Deepfakes have gained a lot of negative attention recently. Be it the hugely criticized DeepNude AI app which removes clothing from pictures of women or the FakeApp that swaps the faces of celebrities with porn stars in videos.
But the AI technology behind deepfakes and deepnudes isn’t entirely evil. Deep-learning algorithms are excellent at detecting matching patterns in images. This capability can be used to train neural nets to detect different types of cancer in a CT scan, identify diseases in MRIs, and spot abnormalities in an x-ray.
But it’s not that easy
While the idea of implementing deepfake AI for medical purposes sounds great, researchers don’t have enough data to train a model — simply because of privacy concerns.
At a time when privacy is a primary concern for the masses, no hospital or patient is willing to give away this precious data.
The second challenge is the requirement of deep-learning algorithms to train on high-resolution images for obtaining the best output.
But synthesizing such high-res images, that too in 3D, requires a lot of computational power. Conducting such experiments would require special and expensive hardware and it isn’t feasible for hospitals to implement it at a large scale.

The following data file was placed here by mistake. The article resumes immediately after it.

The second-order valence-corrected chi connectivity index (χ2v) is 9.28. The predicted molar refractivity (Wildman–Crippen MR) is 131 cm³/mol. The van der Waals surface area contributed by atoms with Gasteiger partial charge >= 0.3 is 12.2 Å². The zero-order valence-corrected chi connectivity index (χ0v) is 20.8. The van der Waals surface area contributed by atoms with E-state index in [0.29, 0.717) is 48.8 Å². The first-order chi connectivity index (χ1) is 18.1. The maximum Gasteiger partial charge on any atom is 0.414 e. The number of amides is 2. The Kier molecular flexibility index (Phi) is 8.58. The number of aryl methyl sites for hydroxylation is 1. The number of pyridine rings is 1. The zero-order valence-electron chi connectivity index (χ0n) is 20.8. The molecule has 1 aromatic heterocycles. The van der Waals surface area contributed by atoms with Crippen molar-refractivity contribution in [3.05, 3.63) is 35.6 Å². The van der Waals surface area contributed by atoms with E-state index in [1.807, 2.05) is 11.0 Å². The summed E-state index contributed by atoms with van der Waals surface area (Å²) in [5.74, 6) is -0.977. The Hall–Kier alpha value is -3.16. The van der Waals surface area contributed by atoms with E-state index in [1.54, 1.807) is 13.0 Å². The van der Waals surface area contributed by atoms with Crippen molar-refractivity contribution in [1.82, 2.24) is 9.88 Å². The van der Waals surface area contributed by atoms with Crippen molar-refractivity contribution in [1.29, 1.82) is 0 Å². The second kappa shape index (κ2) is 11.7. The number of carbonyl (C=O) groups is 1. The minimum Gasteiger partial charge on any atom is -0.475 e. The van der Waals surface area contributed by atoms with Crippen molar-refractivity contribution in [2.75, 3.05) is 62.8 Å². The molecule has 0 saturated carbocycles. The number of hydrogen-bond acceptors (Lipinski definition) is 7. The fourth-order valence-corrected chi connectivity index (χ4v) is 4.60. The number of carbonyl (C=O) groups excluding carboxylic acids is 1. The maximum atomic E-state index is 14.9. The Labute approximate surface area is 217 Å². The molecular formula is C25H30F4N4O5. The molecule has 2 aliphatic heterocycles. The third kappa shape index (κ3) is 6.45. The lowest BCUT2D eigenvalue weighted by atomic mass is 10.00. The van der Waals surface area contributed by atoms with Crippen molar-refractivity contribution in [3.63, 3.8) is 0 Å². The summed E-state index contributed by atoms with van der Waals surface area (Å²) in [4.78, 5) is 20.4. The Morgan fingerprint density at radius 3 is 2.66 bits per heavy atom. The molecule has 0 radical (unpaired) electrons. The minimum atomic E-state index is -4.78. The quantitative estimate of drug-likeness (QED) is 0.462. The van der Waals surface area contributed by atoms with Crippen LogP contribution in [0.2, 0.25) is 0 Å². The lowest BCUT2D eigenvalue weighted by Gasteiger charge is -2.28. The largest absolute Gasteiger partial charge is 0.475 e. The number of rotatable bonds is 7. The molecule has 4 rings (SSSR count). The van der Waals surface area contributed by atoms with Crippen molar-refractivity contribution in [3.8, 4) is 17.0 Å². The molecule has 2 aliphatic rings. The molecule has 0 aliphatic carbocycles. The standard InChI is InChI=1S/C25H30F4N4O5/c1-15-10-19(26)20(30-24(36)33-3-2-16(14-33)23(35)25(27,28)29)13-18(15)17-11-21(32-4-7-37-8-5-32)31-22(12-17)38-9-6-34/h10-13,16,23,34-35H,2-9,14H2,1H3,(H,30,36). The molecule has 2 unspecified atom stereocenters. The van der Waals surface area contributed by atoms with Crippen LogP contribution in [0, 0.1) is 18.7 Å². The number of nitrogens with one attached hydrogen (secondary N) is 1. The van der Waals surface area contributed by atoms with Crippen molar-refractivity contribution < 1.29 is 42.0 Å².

GAN to the rescue
This is where the Generative adversarial network (GAN) steps in. GANs don’t require a lot of external data as they can synthesize more medical images that are similar to the real ones, thereby multiplying the data set required to train the AI models.
Moreover, GANs have the ability to produce highly realistic images that can also be used for various medical diagnosis.
Researchers from the Institute of Medical Informatics at the University of Lübeck have come up with a process that has fewer requirements.
It has two stages: First, the GAN generates the entire image in low-resolution. Then it generates the details of the image at the right resolution and works on one small section at a time.
Through these experiments, the researchers were able to generate realistic high-res 2D and 3D images using less computational resources. The best part is that they were also able to do so without increasing the expenditure (irrespective of image size).
The aftermath of apps using deepfake AI has caused several states to put up new laws against it, such as the recent one put by New Virginia where one could face up to a year in prison for using deepfake revenge porn.
But the recent development shows that technology can also be used for the benefit of humanity.